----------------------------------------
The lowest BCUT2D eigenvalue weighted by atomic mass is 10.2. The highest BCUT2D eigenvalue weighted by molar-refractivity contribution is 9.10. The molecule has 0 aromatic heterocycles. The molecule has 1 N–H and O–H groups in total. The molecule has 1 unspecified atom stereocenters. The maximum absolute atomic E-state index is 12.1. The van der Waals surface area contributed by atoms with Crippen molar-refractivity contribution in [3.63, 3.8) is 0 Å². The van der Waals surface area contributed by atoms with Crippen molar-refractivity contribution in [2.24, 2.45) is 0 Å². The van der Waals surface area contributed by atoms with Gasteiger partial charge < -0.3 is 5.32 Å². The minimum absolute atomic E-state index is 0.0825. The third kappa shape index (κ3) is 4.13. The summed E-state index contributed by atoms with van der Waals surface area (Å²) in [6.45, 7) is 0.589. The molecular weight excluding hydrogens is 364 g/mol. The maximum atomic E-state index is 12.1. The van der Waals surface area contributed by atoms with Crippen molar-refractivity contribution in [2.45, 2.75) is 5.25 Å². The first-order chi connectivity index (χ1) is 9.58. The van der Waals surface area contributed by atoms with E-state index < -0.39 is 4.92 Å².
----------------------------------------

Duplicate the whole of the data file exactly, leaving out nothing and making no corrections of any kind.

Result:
The lowest BCUT2D eigenvalue weighted by atomic mass is 10.2. The highest BCUT2D eigenvalue weighted by molar-refractivity contribution is 9.10. The molecule has 0 aromatic heterocycles. The molecule has 1 N–H and O–H groups in total. The molecule has 1 unspecified atom stereocenters. The maximum absolute atomic E-state index is 12.1. The van der Waals surface area contributed by atoms with Crippen molar-refractivity contribution in [3.63, 3.8) is 0 Å². The van der Waals surface area contributed by atoms with Crippen molar-refractivity contribution in [2.24, 2.45) is 0 Å². The van der Waals surface area contributed by atoms with Gasteiger partial charge < -0.3 is 5.32 Å². The minimum absolute atomic E-state index is 0.0825. The third kappa shape index (κ3) is 4.13. The summed E-state index contributed by atoms with van der Waals surface area (Å²) in [6.45, 7) is 0.589. The molecular weight excluding hydrogens is 364 g/mol. The maximum atomic E-state index is 12.1. The van der Waals surface area contributed by atoms with Crippen molar-refractivity contribution in [2.45, 2.75) is 5.25 Å². The first-order chi connectivity index (χ1) is 9.58. The van der Waals surface area contributed by atoms with E-state index < -0.39 is 4.92 Å².